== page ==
1. Principal Officer 

Regulation 2 of the Regulations elaborates that "principal officer" is an employee of the portfolio manager who is responsible for; the decisions made by the portfolio manager for the administration or management of a portfolio of funds or securities of the client, as the case may be; all other operations of the portfolio manager.

The principal officer is required to have;

  1.  a professional qualification in law, finance, accountancy or business management;
  2.  minimum five years' experience in related activities in the securities market (minimum two years of relevant experience to be in portfolio management or investment advisory services, or in areas related to fund management); and
  3. a relevant National Institute of Securities Markets certification. 

A portfolio manager who was granted the registration certificate before the commencement of the Regulations is required to comply with requirements (1) and (2) above within a period of three years. Additionally, specific qualifying criteria must be met by at least one employee of the portfolio manager other than the principal officer and compliance officer.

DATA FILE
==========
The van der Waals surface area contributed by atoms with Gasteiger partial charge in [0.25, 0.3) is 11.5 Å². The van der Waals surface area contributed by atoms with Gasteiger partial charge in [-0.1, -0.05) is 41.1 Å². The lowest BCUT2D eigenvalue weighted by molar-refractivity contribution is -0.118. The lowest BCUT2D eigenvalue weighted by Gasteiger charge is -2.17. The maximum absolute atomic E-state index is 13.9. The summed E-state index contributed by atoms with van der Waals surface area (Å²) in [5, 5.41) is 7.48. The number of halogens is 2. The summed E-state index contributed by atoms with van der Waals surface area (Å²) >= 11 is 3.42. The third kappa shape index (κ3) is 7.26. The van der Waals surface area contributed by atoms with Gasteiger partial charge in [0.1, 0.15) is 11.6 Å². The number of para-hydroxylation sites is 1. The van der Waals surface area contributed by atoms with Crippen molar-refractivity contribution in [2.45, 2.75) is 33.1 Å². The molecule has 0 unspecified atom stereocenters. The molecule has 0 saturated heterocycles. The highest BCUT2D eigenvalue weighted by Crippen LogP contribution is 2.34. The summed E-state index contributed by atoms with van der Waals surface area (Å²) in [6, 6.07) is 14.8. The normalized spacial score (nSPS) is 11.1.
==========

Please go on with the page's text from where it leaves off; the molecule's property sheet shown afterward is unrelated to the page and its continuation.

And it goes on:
1. Payment of fees, and the consequences on failure to pay the fees 

Every applicant who is eligible for grant of a certificate shall pay the fees within 15 days (Regulation 15 of the Regulations) of receiving intimation from the Board in the manner specified in Schedule II. The Board may on sufficient grounds being shown permit the portfolio manager to pay such fees at any time prior to the expiry of one month from the date on which such fees become due. The consequences of failure to pay the fees remain the same. Failure to pay the fee as specified in Schedule II may result in the suspension of the certificate by the Board, and the portfolio manager shall forthwith cease to carry on the activity as a portfolio manager for the suspension period.